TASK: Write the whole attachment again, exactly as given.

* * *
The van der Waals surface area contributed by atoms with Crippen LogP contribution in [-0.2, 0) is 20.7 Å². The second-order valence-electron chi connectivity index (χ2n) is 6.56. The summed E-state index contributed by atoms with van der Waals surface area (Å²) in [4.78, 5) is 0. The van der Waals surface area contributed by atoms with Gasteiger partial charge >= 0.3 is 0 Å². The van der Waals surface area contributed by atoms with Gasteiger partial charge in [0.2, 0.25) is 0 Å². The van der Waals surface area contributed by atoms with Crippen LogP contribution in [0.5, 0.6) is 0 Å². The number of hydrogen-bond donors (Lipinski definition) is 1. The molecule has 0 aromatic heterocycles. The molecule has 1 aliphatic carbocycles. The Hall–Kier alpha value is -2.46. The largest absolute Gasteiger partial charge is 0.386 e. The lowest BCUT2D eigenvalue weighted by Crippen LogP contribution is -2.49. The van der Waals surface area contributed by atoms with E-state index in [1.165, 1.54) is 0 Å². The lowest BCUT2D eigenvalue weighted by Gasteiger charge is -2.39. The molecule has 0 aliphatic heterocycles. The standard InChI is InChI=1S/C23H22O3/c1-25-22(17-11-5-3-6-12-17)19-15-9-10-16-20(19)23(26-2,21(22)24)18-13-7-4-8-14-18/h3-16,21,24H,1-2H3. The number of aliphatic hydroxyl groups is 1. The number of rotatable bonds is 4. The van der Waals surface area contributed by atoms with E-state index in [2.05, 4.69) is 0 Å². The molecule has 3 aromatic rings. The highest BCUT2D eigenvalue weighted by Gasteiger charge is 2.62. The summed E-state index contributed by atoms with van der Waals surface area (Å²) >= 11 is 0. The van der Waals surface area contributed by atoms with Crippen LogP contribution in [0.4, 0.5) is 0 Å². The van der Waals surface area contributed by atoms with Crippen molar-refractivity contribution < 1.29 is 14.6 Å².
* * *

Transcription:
The van der Waals surface area contributed by atoms with Crippen LogP contribution in [-0.2, 0) is 20.7 Å². The second-order valence-electron chi connectivity index (χ2n) is 6.56. The summed E-state index contributed by atoms with van der Waals surface area (Å²) in [4.78, 5) is 0. The van der Waals surface area contributed by atoms with Gasteiger partial charge >= 0.3 is 0 Å². The van der Waals surface area contributed by atoms with Gasteiger partial charge in [0.2, 0.25) is 0 Å². The van der Waals surface area contributed by atoms with Crippen LogP contribution in [0.5, 0.6) is 0 Å². The number of hydrogen-bond donors (Lipinski definition) is 1. The molecule has 0 aromatic heterocycles. The molecule has 1 aliphatic carbocycles. The Hall–Kier alpha value is -2.46. The largest absolute Gasteiger partial charge is 0.386 e. The lowest BCUT2D eigenvalue weighted by Crippen LogP contribution is -2.49. The van der Waals surface area contributed by atoms with E-state index in [1.165, 1.54) is 0 Å². The lowest BCUT2D eigenvalue weighted by Gasteiger charge is -2.39. The molecule has 0 aliphatic heterocycles. The standard InChI is InChI=1S/C23H22O3/c1-25-22(17-11-5-3-6-12-17)19-15-9-10-16-20(19)23(26-2,21(22)24)18-13-7-4-8-14-18/h3-16,21,24H,1-2H3. The number of aliphatic hydroxyl groups is 1. The number of rotatable bonds is 4. The van der Waals surface area contributed by atoms with E-state index in [2.05, 4.69) is 0 Å². The molecule has 3 aromatic rings. The highest BCUT2D eigenvalue weighted by Gasteiger charge is 2.62. The summed E-state index contributed by atoms with van der Waals surface area (Å²) >= 11 is 0. The van der Waals surface area contributed by atoms with Crippen LogP contribution in [0.4, 0.5) is 0 Å². The van der Waals surface area contributed by atoms with Crippen molar-refractivity contribution < 1.29 is 14.6 Å².